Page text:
July 12, 2024

Homebuying Halt: Mortgage Applications Plummet to 30-Year Low Amid Soaring Housing Prices

Image Credits: John Fredricks/The Epoch Times

In a financial twist reminiscent of a rollercoaster, the mortgage market is experiencing a ride that hasn’t been seen in nearly three decades. As the monthly mortgage payments soar to unprecedented heights, the demand for housing has taken a nosedive. Let’s dive into the numbers and explore the factors at play.

Mortgage Rates Skyrocket

Over the past few weeks, mortgage rates have skyrocketed, with 30-year mortgage rates hovering above 7 percent. This surge has led to a near-record high in mortgage payments, putting the squeeze on homeowners across the nation.

Additionally, housing prices have been on a relentless upward climb. The scarcity of available existing homes has pushed prices to levels unseen since October 2022. For potential buyers, this trend has turned the dream of homeownership into an elusive fantasy.

With the cost of homeownership hitting historic highs, many potential buyers are opting to rent instead. The market is becoming increasingly unfriendly to home seekers, thanks to a shortage of sellers and an influx of eager buyers.

The typical monthly mortgage payment rose to $2,612 with a 7.18 percent mortgage rate during the four weeks ending Sept. 3, just $18 below the record high set in May, according to Redfin.

Mortgage purchase applications plunged 28 percent year-over-year, marking a 28-year low. And pending home sales? They’re down 12 percent year over year. Buyers are stepping back from the real estate battlefield.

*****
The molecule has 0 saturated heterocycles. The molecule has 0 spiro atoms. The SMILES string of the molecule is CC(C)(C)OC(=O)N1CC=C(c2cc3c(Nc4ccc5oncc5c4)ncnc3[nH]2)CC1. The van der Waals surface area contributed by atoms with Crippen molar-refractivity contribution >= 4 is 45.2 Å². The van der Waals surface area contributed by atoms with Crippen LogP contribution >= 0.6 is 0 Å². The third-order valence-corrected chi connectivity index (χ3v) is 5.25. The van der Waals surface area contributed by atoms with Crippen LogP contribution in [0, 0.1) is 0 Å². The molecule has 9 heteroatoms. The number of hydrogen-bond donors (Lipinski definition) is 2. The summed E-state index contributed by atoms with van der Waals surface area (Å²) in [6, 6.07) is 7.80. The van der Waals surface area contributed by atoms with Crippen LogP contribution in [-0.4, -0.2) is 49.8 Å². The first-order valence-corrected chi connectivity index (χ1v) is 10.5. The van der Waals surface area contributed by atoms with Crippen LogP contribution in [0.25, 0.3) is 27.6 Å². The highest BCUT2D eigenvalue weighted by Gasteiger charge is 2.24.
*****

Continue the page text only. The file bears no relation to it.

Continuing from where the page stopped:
“Last week’s decline [was] driven by a 5 percent drop in refinance applications to the weakest reading since January 2023,” according to Joel Kan, MBA’s Vice President and Deputy Chief Economist.

“Purchase applications increased over the week despite the increase in rates, pushed higher by a 2 percent gain in conventional loans. Given how high rates are right now, there continues to be minimal refinance activity and a reduced incentive for homeowners to sell and buy a new home at a higher rate,” Mr. Kan added.

Rising home prices are partly due to homeowners reluctant to sell their homes, which they bought at record-low mortgage rates. When more buyers than sellers are in the game, the balance tilts and prices skyrocket.

While homeowners struggle with soaring mortgage costs, they must also deal with mounting mortgage debt. Mortgage balances surged by $627 billion annually in the second quarter of 2023, according to the Federal Reserve Bank of New York. The total mortgage balances held by American homeowners now stand at a staggering $12.01 trillion.

Household Debt and Credit Card Concerns on the Rise

Total household debt reached $17.06 trillion in the second quarter, with household credit card debt seeing a worrisome increase. The average interest rate for credit cards, at 20.68 percent, adds to many financial burdens.

The Federal Reserve, grappling with the challenge of curbing inflation, has raised interest rates 11 times since March 2022. These rate hikes have directly impacted mortgage rates, contributing to the current mortgage market turmoil.

What Lies Ahead

As the Federal Open Market Committee (FOMC) prepares to convene for its next policy meeting, the housing market’s instability, ongoing job growth, and persistent inflation will all weigh heavily on their decision-making. 

With the housing market taking hits and inflation lurking in the shadows, the Fed’s decision on interest rates will carry significant weight. Will they opt for another round of rate hikes? Only time will tell, but the road ahead for homebuyers and debt-burdened Americans looks uncertain.

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